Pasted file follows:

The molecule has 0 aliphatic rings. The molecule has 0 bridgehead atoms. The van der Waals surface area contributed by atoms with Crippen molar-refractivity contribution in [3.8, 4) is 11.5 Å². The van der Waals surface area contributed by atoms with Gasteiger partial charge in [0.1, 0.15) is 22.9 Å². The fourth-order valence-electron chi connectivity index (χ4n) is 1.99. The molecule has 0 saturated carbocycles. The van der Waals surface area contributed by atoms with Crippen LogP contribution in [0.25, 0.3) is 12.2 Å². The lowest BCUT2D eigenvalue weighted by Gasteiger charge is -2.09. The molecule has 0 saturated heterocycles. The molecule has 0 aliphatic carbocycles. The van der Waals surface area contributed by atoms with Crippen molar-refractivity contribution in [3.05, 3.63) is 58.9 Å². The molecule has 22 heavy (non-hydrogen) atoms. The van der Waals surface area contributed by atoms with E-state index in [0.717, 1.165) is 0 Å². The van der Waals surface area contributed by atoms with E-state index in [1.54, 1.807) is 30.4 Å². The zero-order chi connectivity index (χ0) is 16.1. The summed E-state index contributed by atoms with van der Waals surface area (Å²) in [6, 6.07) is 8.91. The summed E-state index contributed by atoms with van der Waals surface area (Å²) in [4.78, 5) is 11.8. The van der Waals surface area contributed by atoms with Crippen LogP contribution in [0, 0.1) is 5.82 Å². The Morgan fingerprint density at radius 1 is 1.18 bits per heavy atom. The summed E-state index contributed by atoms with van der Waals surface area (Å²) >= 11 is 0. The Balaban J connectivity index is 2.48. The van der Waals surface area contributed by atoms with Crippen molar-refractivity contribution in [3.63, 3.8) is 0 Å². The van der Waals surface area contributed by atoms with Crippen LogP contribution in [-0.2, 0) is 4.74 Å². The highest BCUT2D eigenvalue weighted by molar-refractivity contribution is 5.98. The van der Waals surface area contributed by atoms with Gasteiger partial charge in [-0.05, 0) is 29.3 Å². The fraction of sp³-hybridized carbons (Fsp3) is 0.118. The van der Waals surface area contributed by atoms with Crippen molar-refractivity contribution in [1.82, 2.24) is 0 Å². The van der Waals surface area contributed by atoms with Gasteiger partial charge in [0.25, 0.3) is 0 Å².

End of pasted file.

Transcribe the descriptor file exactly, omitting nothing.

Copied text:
The molecule has 0 aliphatic rings. The molecule has 0 bridgehead atoms. The van der Waals surface area contributed by atoms with Crippen molar-refractivity contribution in [3.8, 4) is 11.5 Å². The van der Waals surface area contributed by atoms with Gasteiger partial charge in [0.1, 0.15) is 22.9 Å². The fourth-order valence-electron chi connectivity index (χ4n) is 1.99. The molecule has 0 saturated carbocycles. The van der Waals surface area contributed by atoms with Crippen LogP contribution in [0.25, 0.3) is 12.2 Å². The lowest BCUT2D eigenvalue weighted by Gasteiger charge is -2.09. The molecule has 0 saturated heterocycles. The molecule has 0 aliphatic carbocycles. The van der Waals surface area contributed by atoms with Crippen molar-refractivity contribution in [3.05, 3.63) is 58.9 Å². The molecule has 22 heavy (non-hydrogen) atoms. The van der Waals surface area contributed by atoms with E-state index in [0.717, 1.165) is 0 Å². The van der Waals surface area contributed by atoms with E-state index in [1.54, 1.807) is 30.4 Å². The zero-order chi connectivity index (χ0) is 16.1. The summed E-state index contributed by atoms with van der Waals surface area (Å²) in [6, 6.07) is 8.91. The summed E-state index contributed by atoms with van der Waals surface area (Å²) in [4.78, 5) is 11.8. The van der Waals surface area contributed by atoms with Crippen LogP contribution in [0, 0.1) is 5.82 Å². The Morgan fingerprint density at radius 1 is 1.18 bits per heavy atom. The summed E-state index contributed by atoms with van der Waals surface area (Å²) >= 11 is 0. The Balaban J connectivity index is 2.48. The van der Waals surface area contributed by atoms with Crippen molar-refractivity contribution in [3.63, 3.8) is 0 Å². The van der Waals surface area contributed by atoms with Crippen LogP contribution in [-0.2, 0) is 4.74 Å². The highest BCUT2D eigenvalue weighted by molar-refractivity contribution is 5.98. The van der Waals surface area contributed by atoms with Gasteiger partial charge in [-0.05, 0) is 29.3 Å². The fraction of sp³-hybridized carbons (Fsp3) is 0.118. The van der Waals surface area contributed by atoms with Crippen molar-refractivity contribution in [1.82, 2.24) is 0 Å². The van der Waals surface area contributed by atoms with Gasteiger partial charge in [0.25, 0.3) is 0 Å².